Couldn’t find anything in English about the Eisheilige, so at least until the bots find this corner of the web, this’ll be the lone English explanation. Not sure I like the pressure.
The Eisheilige could be translated as ‘icy holy days‘, and I’ve also heard these days called the gestrenge Männer (‘strict men‘). It’s a weather phenomenon in central Europe in the middle of May in which it often gets unseasonably cold. Some places it’s three days, some four or five, and finally there are even places that consider the Eisheilige to be a full six days.
The Wikipedia entry tells me they’re the Saints’ Name Days for 11-15 May…here they are listed:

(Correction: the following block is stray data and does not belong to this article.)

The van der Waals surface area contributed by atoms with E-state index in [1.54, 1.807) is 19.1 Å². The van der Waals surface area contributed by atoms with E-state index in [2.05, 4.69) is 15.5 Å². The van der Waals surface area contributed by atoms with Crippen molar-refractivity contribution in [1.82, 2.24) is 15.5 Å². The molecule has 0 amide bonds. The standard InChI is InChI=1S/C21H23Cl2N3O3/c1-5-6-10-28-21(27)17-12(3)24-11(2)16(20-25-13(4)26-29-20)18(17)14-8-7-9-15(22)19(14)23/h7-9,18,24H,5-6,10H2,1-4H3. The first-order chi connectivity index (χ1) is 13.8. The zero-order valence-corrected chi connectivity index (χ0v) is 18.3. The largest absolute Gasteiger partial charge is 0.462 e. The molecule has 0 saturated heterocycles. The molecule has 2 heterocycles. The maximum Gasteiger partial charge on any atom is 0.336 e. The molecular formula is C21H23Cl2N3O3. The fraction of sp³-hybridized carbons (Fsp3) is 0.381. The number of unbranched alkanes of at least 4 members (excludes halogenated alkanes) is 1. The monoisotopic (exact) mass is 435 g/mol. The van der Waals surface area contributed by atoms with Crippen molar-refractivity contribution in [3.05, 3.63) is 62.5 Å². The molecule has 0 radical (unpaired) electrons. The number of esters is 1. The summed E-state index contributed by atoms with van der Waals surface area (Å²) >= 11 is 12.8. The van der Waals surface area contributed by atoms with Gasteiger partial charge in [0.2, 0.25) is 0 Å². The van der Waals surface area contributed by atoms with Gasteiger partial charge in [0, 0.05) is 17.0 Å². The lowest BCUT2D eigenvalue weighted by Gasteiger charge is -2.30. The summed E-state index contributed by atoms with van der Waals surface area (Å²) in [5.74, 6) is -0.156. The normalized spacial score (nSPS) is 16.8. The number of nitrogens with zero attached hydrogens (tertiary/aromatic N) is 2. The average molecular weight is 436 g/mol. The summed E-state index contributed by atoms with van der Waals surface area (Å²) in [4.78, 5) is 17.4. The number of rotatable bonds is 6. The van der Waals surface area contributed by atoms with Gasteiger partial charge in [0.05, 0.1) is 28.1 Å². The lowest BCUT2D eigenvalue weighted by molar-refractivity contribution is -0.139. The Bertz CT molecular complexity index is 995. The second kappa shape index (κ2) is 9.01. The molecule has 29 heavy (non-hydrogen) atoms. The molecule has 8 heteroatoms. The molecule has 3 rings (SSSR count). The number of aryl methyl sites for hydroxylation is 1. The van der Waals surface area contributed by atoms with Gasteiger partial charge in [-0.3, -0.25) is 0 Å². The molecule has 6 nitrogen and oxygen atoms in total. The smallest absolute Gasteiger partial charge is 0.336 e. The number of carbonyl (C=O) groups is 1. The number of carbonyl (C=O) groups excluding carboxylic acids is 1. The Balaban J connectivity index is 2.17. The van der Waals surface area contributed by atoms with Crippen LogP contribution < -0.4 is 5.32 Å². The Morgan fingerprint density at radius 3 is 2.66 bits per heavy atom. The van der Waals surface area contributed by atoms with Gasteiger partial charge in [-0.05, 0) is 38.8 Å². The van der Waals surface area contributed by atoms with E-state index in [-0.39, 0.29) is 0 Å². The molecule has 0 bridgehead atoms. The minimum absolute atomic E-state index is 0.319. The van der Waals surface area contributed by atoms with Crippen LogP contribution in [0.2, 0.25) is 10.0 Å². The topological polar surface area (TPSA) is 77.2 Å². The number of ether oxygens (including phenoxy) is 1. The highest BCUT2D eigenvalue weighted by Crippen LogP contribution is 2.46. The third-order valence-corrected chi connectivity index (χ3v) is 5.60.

Purportedly, the stable spring weather can only occur after Holy Sophie is behind us. Sounds a bit unbelievable, doesn’t it? Like you can really predict the weather in such a way.
But here’s the thing. I’ve lived in Germany more than a decade now. More often than not Bavaria gets unseasonably cold for these several day in the middle of May. Almost without fail. And the rest of May is regularly quite beautiful. On this one, I’m going to trust the farmers. Just like Ben Franklin and his Farmer’s Almanac, they know what’s going on.
I’m sad to report that after the Eisheilige are past that we’re not quite done with such weather cycles. In June (sometime between the 4th and 20th of June…often exactly the 11th of June) we have the Schafskälte (cold sheep days). Again, there’s unseasonably cold weather. Not every year, but often enough that it’s even got a name. Named after the sheep. Not too shabby.